Call:  216-496-9292
1912 Renault Town Car - Sold
VMC Stock ID: 132036
Mileage: 0
VIN: 4-speed manual
Engine: 2614 cc L-head inline-4
Transmission: 4-speed manual
Exterior Color: Red
Interior Color: Black Leather/Patterned Fabric
  • Vehicle Details & History
  • Photo Gallery

1912 Renault Town Car

Other than this example, I know of only one other—and you’ll have to dive through a mile of frigid salt water to retrieve it.
J. J. Best Banc & Co.

There are cars that are celebrated for their beauty, and others whose desirability stems directly from their mechanical greatness. However, the very best cars are not only beautiful, but also have interesting stories to tell, whether as part of their genesis or through years of remarkable ownership. This gorgeous Renault Coupe DeVille (that’s a town car to those of us on this side of the Atlantic) actually has two incredible stories to tell, and both pale in comparison to its beauty and attention to detail.

The best place to start with this Renault is the car’s ownership history with the late, great Barney Pollard. People in the car hobby may recognize the name Barney Pollard, a collector of some note whose massive collection of old cars was so large and varied that he had it stashed in warehouses throughout the city of Detroit. And when he ran out of floor space, he resorted to hanging the cars from the ceilings of the warehouses like sides of beef. Of course, that meant that the cars were not driven or even accessible, and many remained untouched for decades. It was not unusual to find cars that were completely intact, but with rusted front or rear ends, a result of one end of the car hanging in a moist area, but with the rest of the car remaining high and dry. “Barney’s cars” still show up now and again with these instantly recognizable “flaws.” In the case of this Renault, the only casualties of its peculiar storage arrangement were crumpled front fenders, although many of the other components were missing entirely by the time it was rediscovered in one of those warehouses.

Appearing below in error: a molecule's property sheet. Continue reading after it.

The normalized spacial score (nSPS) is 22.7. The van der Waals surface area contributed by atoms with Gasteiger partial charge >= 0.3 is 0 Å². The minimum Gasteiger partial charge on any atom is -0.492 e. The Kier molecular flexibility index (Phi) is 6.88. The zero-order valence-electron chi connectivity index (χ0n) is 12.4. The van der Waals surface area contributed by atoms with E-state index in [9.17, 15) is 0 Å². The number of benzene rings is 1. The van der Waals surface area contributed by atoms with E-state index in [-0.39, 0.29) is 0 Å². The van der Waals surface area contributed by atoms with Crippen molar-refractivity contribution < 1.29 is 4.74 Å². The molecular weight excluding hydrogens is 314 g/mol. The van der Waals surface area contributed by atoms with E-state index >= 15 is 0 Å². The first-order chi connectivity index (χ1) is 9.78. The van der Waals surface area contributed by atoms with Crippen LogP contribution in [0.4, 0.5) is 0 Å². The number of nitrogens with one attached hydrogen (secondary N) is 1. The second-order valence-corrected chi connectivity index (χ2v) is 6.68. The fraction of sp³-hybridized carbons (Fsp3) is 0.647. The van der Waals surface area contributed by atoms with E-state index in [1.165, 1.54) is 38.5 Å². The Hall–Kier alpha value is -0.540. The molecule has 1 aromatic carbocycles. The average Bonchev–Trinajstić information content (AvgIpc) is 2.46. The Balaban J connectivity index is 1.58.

Arthur Doering, who purchased the car from the Pollard estate in 1980, immediately commenced a full restoration. John Caperton in Louisville, Kentucky restored the chassis, while a restorer in Philadelphia restored the body in its original dark blue color. Perhaps as a result of its unorthodox storage or perhaps because of an easy life prior to Pollard’s acquisition of the car, one doorsill was the only component that required replacement. But sadly, many of the car’s special details, such as the headlights, horns, carriage lamps, and all of the unique beveled glass were lost and had to be recreated or acquired. An international search resulted in correct replacement pieces being located and installed, and where replacements could not be found, new pieces were fabricated from scratch.

When it was complete, it immediately won its First Senior and Preservation Status, and received AACA’s S.F. Edge Trophy, which recognizes the year’s most outstanding restoration of a foreign-made automobile entered in a national meet. It also won a Golden Award of Excellence from the Veteran Motor Car Club of America (of which Barney Pollard was a past president), and the Ed Heltemes Memorial Trophy for the best restored foreign car. Subsequent to that, it was a regular on the concours circuit, where it ultimately earned a First in Class at Meadowbrook Hall.